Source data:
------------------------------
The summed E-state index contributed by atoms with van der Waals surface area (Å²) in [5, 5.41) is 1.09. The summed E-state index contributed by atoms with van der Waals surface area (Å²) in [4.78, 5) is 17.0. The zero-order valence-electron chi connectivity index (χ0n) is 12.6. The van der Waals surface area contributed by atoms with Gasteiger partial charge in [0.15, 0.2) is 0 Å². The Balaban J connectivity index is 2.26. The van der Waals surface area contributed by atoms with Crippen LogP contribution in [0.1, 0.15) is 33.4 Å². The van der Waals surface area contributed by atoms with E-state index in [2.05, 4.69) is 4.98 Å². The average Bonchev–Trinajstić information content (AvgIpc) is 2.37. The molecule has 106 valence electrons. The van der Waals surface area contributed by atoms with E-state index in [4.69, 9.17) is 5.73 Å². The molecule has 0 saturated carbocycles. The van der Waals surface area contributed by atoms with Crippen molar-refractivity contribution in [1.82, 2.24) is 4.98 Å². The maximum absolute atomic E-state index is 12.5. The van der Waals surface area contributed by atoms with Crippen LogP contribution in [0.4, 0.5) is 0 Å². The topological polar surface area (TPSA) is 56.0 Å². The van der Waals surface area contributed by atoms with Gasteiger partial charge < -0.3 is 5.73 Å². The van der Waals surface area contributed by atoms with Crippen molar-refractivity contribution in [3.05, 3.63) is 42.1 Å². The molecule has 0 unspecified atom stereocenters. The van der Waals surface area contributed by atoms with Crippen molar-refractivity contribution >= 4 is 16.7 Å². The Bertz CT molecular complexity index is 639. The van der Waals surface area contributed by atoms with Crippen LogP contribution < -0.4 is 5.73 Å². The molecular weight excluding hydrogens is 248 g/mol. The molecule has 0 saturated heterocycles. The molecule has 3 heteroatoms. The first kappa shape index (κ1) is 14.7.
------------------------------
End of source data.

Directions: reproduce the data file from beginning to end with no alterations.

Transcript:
The summed E-state index contributed by atoms with van der Waals surface area (Å²) in [5, 5.41) is 1.09. The summed E-state index contributed by atoms with van der Waals surface area (Å²) in [4.78, 5) is 17.0. The zero-order valence-electron chi connectivity index (χ0n) is 12.6. The van der Waals surface area contributed by atoms with Gasteiger partial charge in [0.15, 0.2) is 0 Å². The Balaban J connectivity index is 2.26. The van der Waals surface area contributed by atoms with Crippen LogP contribution in [0.1, 0.15) is 33.4 Å². The van der Waals surface area contributed by atoms with E-state index in [2.05, 4.69) is 4.98 Å². The average Bonchev–Trinajstić information content (AvgIpc) is 2.37. The molecule has 106 valence electrons. The van der Waals surface area contributed by atoms with E-state index in [4.69, 9.17) is 5.73 Å². The molecule has 0 saturated carbocycles. The van der Waals surface area contributed by atoms with Crippen molar-refractivity contribution in [1.82, 2.24) is 4.98 Å². The maximum absolute atomic E-state index is 12.5. The van der Waals surface area contributed by atoms with Crippen LogP contribution in [0.4, 0.5) is 0 Å². The topological polar surface area (TPSA) is 56.0 Å². The van der Waals surface area contributed by atoms with Gasteiger partial charge < -0.3 is 5.73 Å². The van der Waals surface area contributed by atoms with Crippen molar-refractivity contribution in [3.05, 3.63) is 42.1 Å². The molecule has 0 unspecified atom stereocenters. The van der Waals surface area contributed by atoms with Crippen molar-refractivity contribution >= 4 is 16.7 Å². The Bertz CT molecular complexity index is 639. The van der Waals surface area contributed by atoms with Crippen LogP contribution < -0.4 is 5.73 Å². The molecular weight excluding hydrogens is 248 g/mol. The molecule has 0 saturated heterocycles. The molecule has 3 heteroatoms. The first kappa shape index (κ1) is 14.7.